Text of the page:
Thornton Line

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The Thornton Line is a boundary line or partition line surveyed in 1696 through the Province of New Jersey during the colonial period, separating the territory into two proprietary colonies: the Province of East Jersey and the Province of West Jersey. New Jersey was divided into two proprietary colonies after the Duke of York's 1664 grant of the colony to Sir George Carteret and John Berkeley, 1st Baron Berkeley of Stratton, and the sale of rights under the Quintipartite Deed in 1676. The Thornton Line was an attempt to replace the errors of the Keith line (1686) and its amendment the Coxe–Barclay Line (1688) which was disowned by the East Jersey proprietors in 1695. While it appears on Worlidge's map of the two Jersey colonies, it was never formally adopted. [1]

Province of New Jersey English, from 1707, British, possession in North America between 1664 and 1776

The Province of New Jersey was one of the Middle Colonies of Colonial America and became New Jersey, a state of United States in 1783. The province had originally been settled by Europeans as part of New Netherland, but came under English rule after the surrender of Fort Amsterdam in 1664, becoming a proprietary colony. The English then renamed the province after the Isle of Jersey in the English Channel. The Dutch Republic reasserted control for a brief period in 1673–1674. After that it consisted of two political divisions, East Jersey and West Jersey, until they were united as a royal colony in 1702. The original boundaries of the province were slightly larger than the current state, extending into a part of the present state of New York, until the border was finalized in 1773.

East Jersey English possession in North America between 1674 and 1702

The Province of East Jersey, along with the Province of West Jersey, between 1674 and 1702 in accordance with the Quintipartite Deed were two distinct political divisions of the Province of New Jersey, which became the U.S. state of New Jersey. The two provinces were amalgamated in 1702. East Jersey's capital was located at Perth Amboy. Determination of an exact location for a border between West Jersey and East Jersey was often a matter of dispute.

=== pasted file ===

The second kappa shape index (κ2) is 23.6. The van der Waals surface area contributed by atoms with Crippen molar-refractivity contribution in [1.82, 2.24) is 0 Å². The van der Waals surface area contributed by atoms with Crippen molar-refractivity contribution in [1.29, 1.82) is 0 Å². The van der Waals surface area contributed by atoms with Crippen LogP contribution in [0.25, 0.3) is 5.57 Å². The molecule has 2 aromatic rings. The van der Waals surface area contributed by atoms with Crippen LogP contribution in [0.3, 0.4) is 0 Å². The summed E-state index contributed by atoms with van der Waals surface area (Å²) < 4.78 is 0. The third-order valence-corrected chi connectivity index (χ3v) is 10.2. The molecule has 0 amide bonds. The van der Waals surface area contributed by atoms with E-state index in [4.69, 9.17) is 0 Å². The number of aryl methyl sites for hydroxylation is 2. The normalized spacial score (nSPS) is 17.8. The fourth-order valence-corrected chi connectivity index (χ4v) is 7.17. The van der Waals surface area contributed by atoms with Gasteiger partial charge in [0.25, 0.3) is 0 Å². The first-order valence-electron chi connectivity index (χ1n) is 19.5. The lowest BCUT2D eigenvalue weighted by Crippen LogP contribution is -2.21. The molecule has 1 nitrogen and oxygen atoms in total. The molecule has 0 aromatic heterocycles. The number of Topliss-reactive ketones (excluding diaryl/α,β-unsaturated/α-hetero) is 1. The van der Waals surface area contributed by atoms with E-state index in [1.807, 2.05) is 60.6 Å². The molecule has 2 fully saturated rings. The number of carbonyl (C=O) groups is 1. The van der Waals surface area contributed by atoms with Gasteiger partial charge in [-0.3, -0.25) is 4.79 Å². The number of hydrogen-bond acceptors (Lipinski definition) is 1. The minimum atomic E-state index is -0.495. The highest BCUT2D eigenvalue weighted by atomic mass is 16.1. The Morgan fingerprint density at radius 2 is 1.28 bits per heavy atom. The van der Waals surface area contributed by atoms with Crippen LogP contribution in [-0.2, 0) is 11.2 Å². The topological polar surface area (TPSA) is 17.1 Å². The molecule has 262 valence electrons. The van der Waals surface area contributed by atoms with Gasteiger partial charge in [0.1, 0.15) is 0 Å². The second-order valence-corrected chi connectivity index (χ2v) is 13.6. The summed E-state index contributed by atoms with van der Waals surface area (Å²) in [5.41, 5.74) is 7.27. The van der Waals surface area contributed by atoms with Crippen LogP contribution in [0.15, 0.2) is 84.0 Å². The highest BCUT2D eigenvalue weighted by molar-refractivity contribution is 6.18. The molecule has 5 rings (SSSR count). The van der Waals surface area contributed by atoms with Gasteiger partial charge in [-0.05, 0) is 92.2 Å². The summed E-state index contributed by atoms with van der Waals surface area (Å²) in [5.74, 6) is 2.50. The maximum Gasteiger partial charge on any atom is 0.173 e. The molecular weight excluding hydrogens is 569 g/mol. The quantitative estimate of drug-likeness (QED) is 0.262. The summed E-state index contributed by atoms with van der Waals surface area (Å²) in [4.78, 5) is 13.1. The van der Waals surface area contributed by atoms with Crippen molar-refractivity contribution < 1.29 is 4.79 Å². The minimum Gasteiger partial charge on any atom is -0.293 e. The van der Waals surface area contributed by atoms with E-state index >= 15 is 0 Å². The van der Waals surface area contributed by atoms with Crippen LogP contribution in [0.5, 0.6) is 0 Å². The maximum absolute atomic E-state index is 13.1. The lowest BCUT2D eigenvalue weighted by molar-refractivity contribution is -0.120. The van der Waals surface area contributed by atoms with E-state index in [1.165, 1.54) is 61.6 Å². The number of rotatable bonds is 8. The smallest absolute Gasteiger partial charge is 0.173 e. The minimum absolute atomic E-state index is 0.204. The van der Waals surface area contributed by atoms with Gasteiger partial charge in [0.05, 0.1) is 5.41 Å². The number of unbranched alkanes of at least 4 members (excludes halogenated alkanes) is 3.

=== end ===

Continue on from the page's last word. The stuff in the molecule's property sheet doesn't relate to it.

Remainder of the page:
West Jersey English possession in North America between 1674 and 1702

West Jersey and East Jersey were two distinct parts of the Province of New Jersey. The political division existed for 28 years, between 1674 and 1702. Determination of an exact location for a border between West Jersey and East Jersey was often a matter of dispute.

See also

The Lawrence Line was a boundary line or partition line drawn through the Province of New Jersey during the colonial period, dividing it into the Province of West Jersey and the Province of East Jersey. The line was created by surveyor John Lawrence in 1743, and sought to offer final resolution to the division between the two proprietary colonies set out on the Quintipartite Deed (1676) which divided New Jersey by a straight line from "the Northernmost Branch of said Bay or River of De la Ware which is in forty-one Degrees and forty minutes of latitude…unto the most southwardly poynt of the East syde of Little Egge Harbour." Several previous surveys, including the Keith Line (1686), the Coxe–Barclay Line (1688), the Thornton Line (1696) were disputed and drawn too far west. Lawrence was commissioned in 1743 to resolve the long-standing disputes.

New York – New Jersey Line War

The New York – New Jersey Line War was a series of skirmishes and raids that took place for over half a century between 1701 and 1765 at the disputed border between two American colonies, the Province of New York and the Province of New Jersey.

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The Coxe–Barclay Line was a boundary line or partition line drawn through the Province of New Jersey during the colonial period, dividing it into the Province of West Jersey and the Province of East Jersey. Surveyor General George Keith surveyed a northwesterly partition line from Little Egg Harbor that veered too far to the west, and was stopped by the order of Dr. Daniel Coxe, the governor of West Jersey. Keith ended his line when he reached the South Branch of the Raritan River in what is now Three Bridges in Readington Township. Governor Coxe, and his East Jersey counterpart, Governor Robert Barclay met in London to set a compromise boundary following the South and North Branches of the Raritan River, the Lamington River, a straight line to the head of the Passaic River, along the Pompton and Pequannock Rivers, and then a straight line northeast to New Jersey–New York border. The East Jersey proprietors disowned this line in 1695 and it was formally rescinded by the colonial legislature in 1718.

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References

  1. Worlidge, John. A New Mapp of East and West New Jersey being an exact survey Taken by Mr John Worlidge. (London, c. 1696).

Coordinates: 39°36′55″N74°18′06″W / 39.6152°N 74.3016°W / 39.6152; -74.3016

Geographic coordinate system Coordinate system

A geographic coordinate system is a coordinate system that enables every location on Earth to be specified by a set of numbers, letters or symbols. The coordinates are often chosen such that one of the numbers represents a vertical position and two or three of the numbers represent a horizontal position; alternatively, a geographic position may be expressed in a combined three-dimensional Cartesian vector. A common choice of coordinates is latitude, longitude and elevation. To specify a location on a plane requires a map projection.